After spending most of the class getting angrier and angrier, my restraint was long gone. Yoga is an emotional process, and some would even say it’s an emotional detox, but today it was driving me crazy. Or, now that I think about it, the yoga was just the setting, and I was absolutely pushing my own buttons instead of just stepping away but at any rate, I didn’t seem to be able do a damn thing about it.
Then out of the blue, as a spasm of pain shot through my ankle during Head to Knee with Stretching, I had something of an epiphany. It occurred to me that being this angry in a place of peace was totally ridiculous.
Suddenly, it felt as if I’d taken a step to the side and could look at the whole situation with a clarity and calm that I’d never been able to find when I was angry. I knew without a doubt exactly where the anger and frustration were coming from, and believe me when I say that it had absolutely nothing to do with yoga or a sore ankle. There’s no way I’m going to get into the details because they’re more than a little personal but suffice to say that it was baggage that I’d been dragging around with me for a long, long time. Instead of being something I was unaware of, it was now as obvious and tangible as my mat, and as crazy as it sounds, I just let go of it, along with the intense emotions that had almost overwhelmed me.
After that, I was about as calm and mellow as I can recall. It seemed quite ludicrous to me after the fact, all the emotions, not to mention the reasons to be angry in the first place were gone. My ankle still hurt but so what? It’d heal.
Since that class, I’ve hardly been able to recognise myself, at least from an emotional perspective. I’m by no means perfect, and I’m not Captain Zen, but I am more mellow and unflappable that I can ever recall being, and not just by a small margin. Situations that might once have stressed me out, or driven me to real anger don’t affect me the same way. Sometimes they don’t affect me at all.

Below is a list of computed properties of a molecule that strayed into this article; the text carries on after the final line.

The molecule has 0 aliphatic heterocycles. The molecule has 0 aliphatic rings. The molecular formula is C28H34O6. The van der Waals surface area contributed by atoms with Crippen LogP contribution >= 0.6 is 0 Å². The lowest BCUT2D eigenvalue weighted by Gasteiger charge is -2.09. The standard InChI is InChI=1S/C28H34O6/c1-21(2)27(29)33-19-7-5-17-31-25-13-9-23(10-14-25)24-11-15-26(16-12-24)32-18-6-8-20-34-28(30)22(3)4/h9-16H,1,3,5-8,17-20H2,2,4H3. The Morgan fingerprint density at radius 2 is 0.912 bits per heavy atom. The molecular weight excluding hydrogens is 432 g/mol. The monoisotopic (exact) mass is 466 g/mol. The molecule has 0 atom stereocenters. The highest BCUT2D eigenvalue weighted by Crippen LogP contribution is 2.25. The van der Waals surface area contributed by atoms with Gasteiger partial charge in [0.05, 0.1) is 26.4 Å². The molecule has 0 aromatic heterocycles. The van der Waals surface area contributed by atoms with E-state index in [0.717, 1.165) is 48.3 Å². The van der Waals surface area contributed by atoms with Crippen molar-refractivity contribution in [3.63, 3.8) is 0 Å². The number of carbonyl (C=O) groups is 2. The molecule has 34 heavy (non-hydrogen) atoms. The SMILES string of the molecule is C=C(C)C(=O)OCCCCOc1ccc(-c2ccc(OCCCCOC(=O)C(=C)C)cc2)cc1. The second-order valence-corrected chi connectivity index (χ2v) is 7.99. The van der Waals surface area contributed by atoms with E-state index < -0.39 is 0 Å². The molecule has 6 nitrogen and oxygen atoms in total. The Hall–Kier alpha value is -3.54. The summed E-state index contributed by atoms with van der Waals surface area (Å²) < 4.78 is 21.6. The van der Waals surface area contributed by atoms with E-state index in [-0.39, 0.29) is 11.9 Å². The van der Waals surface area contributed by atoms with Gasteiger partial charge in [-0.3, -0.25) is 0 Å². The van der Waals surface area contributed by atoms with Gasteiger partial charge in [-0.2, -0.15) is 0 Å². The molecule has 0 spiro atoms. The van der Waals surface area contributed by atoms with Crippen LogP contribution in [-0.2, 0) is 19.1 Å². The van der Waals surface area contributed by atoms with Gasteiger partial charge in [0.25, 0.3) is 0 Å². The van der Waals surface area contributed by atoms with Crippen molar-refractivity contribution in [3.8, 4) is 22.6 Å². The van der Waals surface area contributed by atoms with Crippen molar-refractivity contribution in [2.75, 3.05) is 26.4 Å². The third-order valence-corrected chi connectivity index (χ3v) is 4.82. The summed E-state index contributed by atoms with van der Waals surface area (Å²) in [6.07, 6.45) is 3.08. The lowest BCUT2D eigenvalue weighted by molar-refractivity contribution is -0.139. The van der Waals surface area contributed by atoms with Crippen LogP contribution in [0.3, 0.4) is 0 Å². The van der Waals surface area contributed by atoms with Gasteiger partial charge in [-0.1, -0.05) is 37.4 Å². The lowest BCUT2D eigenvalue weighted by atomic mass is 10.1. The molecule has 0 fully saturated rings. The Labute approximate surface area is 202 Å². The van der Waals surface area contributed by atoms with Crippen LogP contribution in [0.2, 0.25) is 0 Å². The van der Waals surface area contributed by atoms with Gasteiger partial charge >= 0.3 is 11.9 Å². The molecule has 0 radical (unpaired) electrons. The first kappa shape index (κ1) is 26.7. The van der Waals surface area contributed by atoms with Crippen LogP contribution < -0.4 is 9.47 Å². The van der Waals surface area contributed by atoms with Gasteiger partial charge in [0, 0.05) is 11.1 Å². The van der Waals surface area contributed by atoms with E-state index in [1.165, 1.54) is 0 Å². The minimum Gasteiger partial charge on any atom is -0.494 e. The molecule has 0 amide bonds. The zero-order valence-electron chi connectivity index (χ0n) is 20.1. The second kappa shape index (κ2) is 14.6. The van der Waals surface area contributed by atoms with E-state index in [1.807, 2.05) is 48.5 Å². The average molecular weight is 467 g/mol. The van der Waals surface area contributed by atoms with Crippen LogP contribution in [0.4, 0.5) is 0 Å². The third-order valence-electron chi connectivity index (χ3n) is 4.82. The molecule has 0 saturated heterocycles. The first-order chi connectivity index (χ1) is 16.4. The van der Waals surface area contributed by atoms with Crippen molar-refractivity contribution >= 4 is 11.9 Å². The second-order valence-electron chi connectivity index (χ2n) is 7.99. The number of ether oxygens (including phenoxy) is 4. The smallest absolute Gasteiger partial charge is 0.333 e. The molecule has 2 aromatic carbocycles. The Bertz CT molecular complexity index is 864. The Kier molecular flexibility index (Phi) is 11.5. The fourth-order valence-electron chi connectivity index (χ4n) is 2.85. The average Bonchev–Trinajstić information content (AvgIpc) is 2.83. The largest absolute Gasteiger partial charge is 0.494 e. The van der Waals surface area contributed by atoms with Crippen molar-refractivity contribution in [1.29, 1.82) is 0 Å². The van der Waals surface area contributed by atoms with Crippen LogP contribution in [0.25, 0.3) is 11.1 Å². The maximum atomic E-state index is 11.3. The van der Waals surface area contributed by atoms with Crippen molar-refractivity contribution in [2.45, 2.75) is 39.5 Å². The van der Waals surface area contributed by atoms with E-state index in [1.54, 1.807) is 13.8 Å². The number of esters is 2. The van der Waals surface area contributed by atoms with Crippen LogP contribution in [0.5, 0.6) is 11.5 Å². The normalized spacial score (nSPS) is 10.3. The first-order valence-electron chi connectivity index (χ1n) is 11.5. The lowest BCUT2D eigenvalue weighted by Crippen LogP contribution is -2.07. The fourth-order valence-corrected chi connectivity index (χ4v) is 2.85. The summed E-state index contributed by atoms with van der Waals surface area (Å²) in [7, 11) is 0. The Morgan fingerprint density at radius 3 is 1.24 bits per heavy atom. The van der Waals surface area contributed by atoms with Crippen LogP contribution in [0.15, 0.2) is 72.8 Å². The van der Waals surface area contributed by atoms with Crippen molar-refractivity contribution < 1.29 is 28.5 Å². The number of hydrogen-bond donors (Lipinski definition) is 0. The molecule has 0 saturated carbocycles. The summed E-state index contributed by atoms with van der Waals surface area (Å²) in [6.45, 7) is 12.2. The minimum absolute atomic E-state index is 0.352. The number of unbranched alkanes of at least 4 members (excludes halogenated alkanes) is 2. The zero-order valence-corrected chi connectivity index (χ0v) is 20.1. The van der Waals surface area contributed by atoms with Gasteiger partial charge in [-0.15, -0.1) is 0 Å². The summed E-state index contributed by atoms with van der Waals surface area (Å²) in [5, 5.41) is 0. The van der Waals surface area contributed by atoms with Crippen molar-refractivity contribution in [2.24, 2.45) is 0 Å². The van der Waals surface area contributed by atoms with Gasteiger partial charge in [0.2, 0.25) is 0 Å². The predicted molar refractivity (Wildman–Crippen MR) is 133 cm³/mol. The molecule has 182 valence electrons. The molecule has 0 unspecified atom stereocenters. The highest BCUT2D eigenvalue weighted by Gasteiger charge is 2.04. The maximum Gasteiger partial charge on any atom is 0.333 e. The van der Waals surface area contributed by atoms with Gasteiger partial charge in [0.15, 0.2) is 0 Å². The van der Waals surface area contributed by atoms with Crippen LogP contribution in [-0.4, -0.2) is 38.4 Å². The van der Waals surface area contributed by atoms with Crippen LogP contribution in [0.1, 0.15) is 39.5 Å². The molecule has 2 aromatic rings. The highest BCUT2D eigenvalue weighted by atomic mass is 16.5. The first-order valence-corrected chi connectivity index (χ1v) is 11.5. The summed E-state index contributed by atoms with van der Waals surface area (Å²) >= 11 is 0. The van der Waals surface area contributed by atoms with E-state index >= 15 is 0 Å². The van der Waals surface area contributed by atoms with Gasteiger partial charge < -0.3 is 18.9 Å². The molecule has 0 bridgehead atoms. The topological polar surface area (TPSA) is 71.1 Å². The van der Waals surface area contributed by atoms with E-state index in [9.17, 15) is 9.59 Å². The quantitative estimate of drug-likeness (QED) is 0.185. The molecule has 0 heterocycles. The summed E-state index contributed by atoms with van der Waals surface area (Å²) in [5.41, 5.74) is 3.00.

So, in addition to all the other benefits that I’ve outlined in the previous posts, in only 90 minutes, Bikram Yoga transformed me from someone who was often angry and on the edge to someone who’s chilled out in ways he could never really even contemplate. I’ve subsequently changed my career, left the corporate world, fled the big city and downsized big time. And I’m far happier than I was before I started yoga. Now that’s what I call a result!
I wonder how many decades of therapy it would have taken to get me there?
In fact, a question that’s occurred to me more than once in the intervening months is could I have gotten to this point without the yoga? Maybe, but it hadn’t happened in over four decades, so would it have? I’m not too sure because the perfect storm of circumstances that forced me to look at things I’d never even have considered before might never have happened. Just shows that the universe will often put exactly what you need right in front of you when you need it most, if only you’re able to recognise it.
Ash Kramer is a vegan health and fitness nut but he’s only slightly annoying despite all that. Bikram Yoga pretty much changed his life and now he can’t shut up about it. He’s a full-time writer and lives in the beautiful Bay of Plenty in the heart of New Zealand’s North Island, which makes him one of the luckiest guys on the planet.